A new CBS news poll has bad news for Republicans on the debt limit, politician-created crisis: Americans are unhappy with the political class’ performance on the issue but give Republicans ratings so low that they virtually spell out t-r-o-u-b-l-e with the independent voters the GOP will need to win in 2012.
The poll also finds that even many Republicans are not happy about how their party is handling it — reinforcing my growing conclusion that the current brand of Republican conservatives risks backlash from many thoughtful Republicans who could at the very least sit out 2012 if a Presidential candidate seems to be a creature of the Tea Party Movement and what I call the country’s talk radio political culture. The poll:
Americans are unimpressed with their political leaders’ handling of the debt ceiling crisis, with a new CBS News poll showing a majority disapprove of all the involved parties’ conduct, but Republicans in Congress fare the worst, with just 21 percent backing their resistance to raising taxes.
President Obama earned the most generous approval ratings for his handling of the weeks-old negotiations, but still more people said they disapproved (48 percent) than approved (43 percent) of what he has done and said.
So once again we return to the reality: Americans are not happy with Barack Obama’s performance but consider the alternative worse. Or perhaps somewhat in the Twilight Zone. But no matter how it is spun, the poll shows Republicans are not in sync with what Americans want to see in how they are handling the debt ceiling crisis.
CBS News senior White House correspondent Bill Plante reports there was no visible progress over the weekend, despite warnings from debt rating agencies that the nation’s credit rating could drop, even if there is a deal, if government spending isn’t cut.
Congressional leaders’ inability to convince their own party members that concessions are necessary is likely driving the dismal approval for lawmakers involved in the testy negotiations.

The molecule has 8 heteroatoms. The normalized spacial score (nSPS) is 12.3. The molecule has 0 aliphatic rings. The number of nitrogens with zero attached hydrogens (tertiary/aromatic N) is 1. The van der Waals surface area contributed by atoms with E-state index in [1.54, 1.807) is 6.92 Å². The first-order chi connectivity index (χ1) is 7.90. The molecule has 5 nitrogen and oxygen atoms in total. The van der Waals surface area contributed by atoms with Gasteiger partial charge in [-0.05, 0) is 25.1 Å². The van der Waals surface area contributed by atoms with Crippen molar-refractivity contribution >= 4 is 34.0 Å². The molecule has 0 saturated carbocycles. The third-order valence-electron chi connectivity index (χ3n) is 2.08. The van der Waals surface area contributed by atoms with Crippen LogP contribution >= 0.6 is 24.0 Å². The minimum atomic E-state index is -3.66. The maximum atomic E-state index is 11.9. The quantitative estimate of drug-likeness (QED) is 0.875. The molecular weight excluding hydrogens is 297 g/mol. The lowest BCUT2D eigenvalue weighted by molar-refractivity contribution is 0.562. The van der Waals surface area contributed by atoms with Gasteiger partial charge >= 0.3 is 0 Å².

Approval drops to 31 percent for the Democrats in Congress, and only 21 percent of the people surveyed said they approved of Republicans’ handling of the negotiations, while 71 percent disapprove.
Even half of the Republican respondents (51 percent) voiced disapproval of how members of their own party in Congress are handling the talks. Far fewer Democrats expressed disapproval of their own party’s handling (32 percent) or President Obama’s (22 percent) of the urgent quest to raise the nation’s debt limit ahead of a looming default on Aug. 2 if action isn’t taken.
The Obama administration has pointed to the warnings from rating agencies as evidence that not raising the debt ceiling could have severe consequences for the economy, and even suggested the government might not be able to make Social Security payments if there’s no agreement.
However, some remain skeptical; 36 percent said the administration is trying to scare people by painting the potential outcome if the debt ceiling is not raised as more dire than it really is. But slightly more, 40 percent, say the administration’s warnings are valid.
The bottom line: the Tea Party movement GOPers who are claiming a debt ceiling default would be no big deal and hinting it’d be actually good (Obama would supposedly get the blame they say…the government would be forced to slice expenditures) have lost the public debate except on their favorite ideological talk and cable talk shows. And, if there is a default, Republicans will be blamed for the bulk of the consequences at a time when polls show Americans continue to blame George W. Bush more for the lousy economy than Barack Obama.
This perhaps explains Senator Majority Leader Mitch McConnell’s efforts to short-circuit Tea Party members’ inclination to refuse any compromise and throw the United States into a debt limit default that could decimate the world economy. Reid Wilson writing in The Atlantic:
McConnell has publicly made the case that a default will have serious negative political fallout for the GOP. In an interview on conservative talk show host Laura Ingraham’s program on Wednesday, McConnell said Democrats “want to blame the economy on us and the reason default is no better an idea today than when Newt Gingrich tried it in 1995 is that it destroys your brand. It would give the president an opportunity to blame Republicans for a bad economy.”